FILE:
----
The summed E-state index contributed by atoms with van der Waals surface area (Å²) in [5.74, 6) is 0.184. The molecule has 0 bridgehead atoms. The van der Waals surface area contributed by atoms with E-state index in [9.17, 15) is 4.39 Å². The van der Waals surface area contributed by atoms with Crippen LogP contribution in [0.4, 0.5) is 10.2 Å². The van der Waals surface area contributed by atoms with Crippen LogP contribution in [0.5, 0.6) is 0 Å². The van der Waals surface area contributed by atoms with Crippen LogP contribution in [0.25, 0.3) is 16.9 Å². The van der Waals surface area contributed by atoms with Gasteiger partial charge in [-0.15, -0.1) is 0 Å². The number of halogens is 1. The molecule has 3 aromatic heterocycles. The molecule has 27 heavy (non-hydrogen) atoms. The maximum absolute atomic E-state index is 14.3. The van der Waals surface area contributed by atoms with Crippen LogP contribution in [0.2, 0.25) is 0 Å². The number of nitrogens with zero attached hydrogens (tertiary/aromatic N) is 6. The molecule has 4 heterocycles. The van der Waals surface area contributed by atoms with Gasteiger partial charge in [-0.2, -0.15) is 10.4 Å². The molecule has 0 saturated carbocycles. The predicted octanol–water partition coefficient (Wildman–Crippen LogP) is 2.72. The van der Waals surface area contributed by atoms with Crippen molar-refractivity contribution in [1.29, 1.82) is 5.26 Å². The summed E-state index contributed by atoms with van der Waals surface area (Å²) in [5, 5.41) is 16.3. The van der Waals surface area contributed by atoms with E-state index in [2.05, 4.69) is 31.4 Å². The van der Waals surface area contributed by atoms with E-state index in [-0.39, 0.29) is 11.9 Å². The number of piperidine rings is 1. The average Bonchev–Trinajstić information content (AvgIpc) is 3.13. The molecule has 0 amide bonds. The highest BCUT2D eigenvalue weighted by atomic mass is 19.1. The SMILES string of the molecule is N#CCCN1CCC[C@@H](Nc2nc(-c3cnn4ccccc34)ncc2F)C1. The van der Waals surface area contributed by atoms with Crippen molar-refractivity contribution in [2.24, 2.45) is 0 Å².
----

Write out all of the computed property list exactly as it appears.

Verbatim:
The summed E-state index contributed by atoms with van der Waals surface area (Å²) in [5.74, 6) is 0.184. The molecule has 0 bridgehead atoms. The van der Waals surface area contributed by atoms with E-state index in [9.17, 15) is 4.39 Å². The van der Waals surface area contributed by atoms with Crippen LogP contribution in [0.4, 0.5) is 10.2 Å². The van der Waals surface area contributed by atoms with Crippen LogP contribution in [0.5, 0.6) is 0 Å². The van der Waals surface area contributed by atoms with Crippen LogP contribution in [0.25, 0.3) is 16.9 Å². The van der Waals surface area contributed by atoms with Gasteiger partial charge in [-0.15, -0.1) is 0 Å². The number of halogens is 1. The molecule has 3 aromatic heterocycles. The molecule has 27 heavy (non-hydrogen) atoms. The maximum absolute atomic E-state index is 14.3. The van der Waals surface area contributed by atoms with Crippen LogP contribution in [0.2, 0.25) is 0 Å². The number of nitrogens with zero attached hydrogens (tertiary/aromatic N) is 6. The molecule has 4 heterocycles. The van der Waals surface area contributed by atoms with Gasteiger partial charge in [-0.2, -0.15) is 10.4 Å². The molecule has 0 saturated carbocycles. The predicted octanol–water partition coefficient (Wildman–Crippen LogP) is 2.72. The van der Waals surface area contributed by atoms with Crippen molar-refractivity contribution in [1.29, 1.82) is 5.26 Å². The summed E-state index contributed by atoms with van der Waals surface area (Å²) in [5, 5.41) is 16.3. The van der Waals surface area contributed by atoms with E-state index in [2.05, 4.69) is 31.4 Å². The van der Waals surface area contributed by atoms with E-state index in [-0.39, 0.29) is 11.9 Å². The number of piperidine rings is 1. The average Bonchev–Trinajstić information content (AvgIpc) is 3.13. The molecule has 0 amide bonds. The highest BCUT2D eigenvalue weighted by atomic mass is 19.1. The SMILES string of the molecule is N#CCCN1CCC[C@@H](Nc2nc(-c3cnn4ccccc34)ncc2F)C1. The van der Waals surface area contributed by atoms with Crippen molar-refractivity contribution in [2.24, 2.45) is 0 Å².